Episodic memory formation rate varies over time partly due to fluctuations in attentional state during memory encoding. Emerging evidence suggests that fluctuations in pre- and/or post-stimulus attention during encoding impact subsequent memory performance. It remains unclear how these fluctuations may differentially impact the subsequent retrieval of items alone, compared to items + their contextual details (associative context memory). In this study, we explored this in 30 healthy younger adults (21-34 years old). We developed the Montreal Attention at Encoding (MAET) task where on each encoding trial, participants responded as quickly as possible to a central fixation cross that expanded in size after a random duration. They then had to encode a picture of an object and its spatial location. Memory for the object-location associations was tested during retrieval. Response time (RT) to the fixation cross presented prior to each object gauged pre-stimulus attention levels on a trial-by-trial basis, while RT to the fixation cross that ensued each object indexed post-stimulus attention levels. Within-subject logistic regressions were used to predict context and item memory performance from pre- and post-stimulus RTs. Results revealed that encoding pre-stimulus attentional levels did not differentially predict context vs. item memory. However, post-stimulus RTs did predict subsequent context retrieval such that, longer post-stimulus RT to the fixation was related to poorer subsequent context retrieval. This study introduces a novel paradigm for investigating the impact of attentional state at encoding on subsequent memory performance and indicate a link between post-stimulus delays in attention-related RT and associative encoding success.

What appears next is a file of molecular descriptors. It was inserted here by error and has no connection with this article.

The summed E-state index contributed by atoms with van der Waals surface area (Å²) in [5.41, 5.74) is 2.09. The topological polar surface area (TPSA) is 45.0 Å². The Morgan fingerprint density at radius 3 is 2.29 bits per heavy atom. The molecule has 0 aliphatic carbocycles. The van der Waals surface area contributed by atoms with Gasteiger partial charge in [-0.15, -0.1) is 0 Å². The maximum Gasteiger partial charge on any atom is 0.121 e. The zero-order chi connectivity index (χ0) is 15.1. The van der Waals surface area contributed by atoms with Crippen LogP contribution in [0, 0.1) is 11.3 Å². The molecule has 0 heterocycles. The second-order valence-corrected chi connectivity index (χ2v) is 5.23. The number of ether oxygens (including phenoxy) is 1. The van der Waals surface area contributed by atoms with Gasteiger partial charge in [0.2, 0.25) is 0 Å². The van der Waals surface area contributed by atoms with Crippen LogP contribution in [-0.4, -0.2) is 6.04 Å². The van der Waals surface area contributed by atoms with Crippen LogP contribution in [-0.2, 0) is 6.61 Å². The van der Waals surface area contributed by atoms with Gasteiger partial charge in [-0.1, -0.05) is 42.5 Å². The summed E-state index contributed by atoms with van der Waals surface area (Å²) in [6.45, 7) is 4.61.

bioRxiv Subject Collection: Neuroscience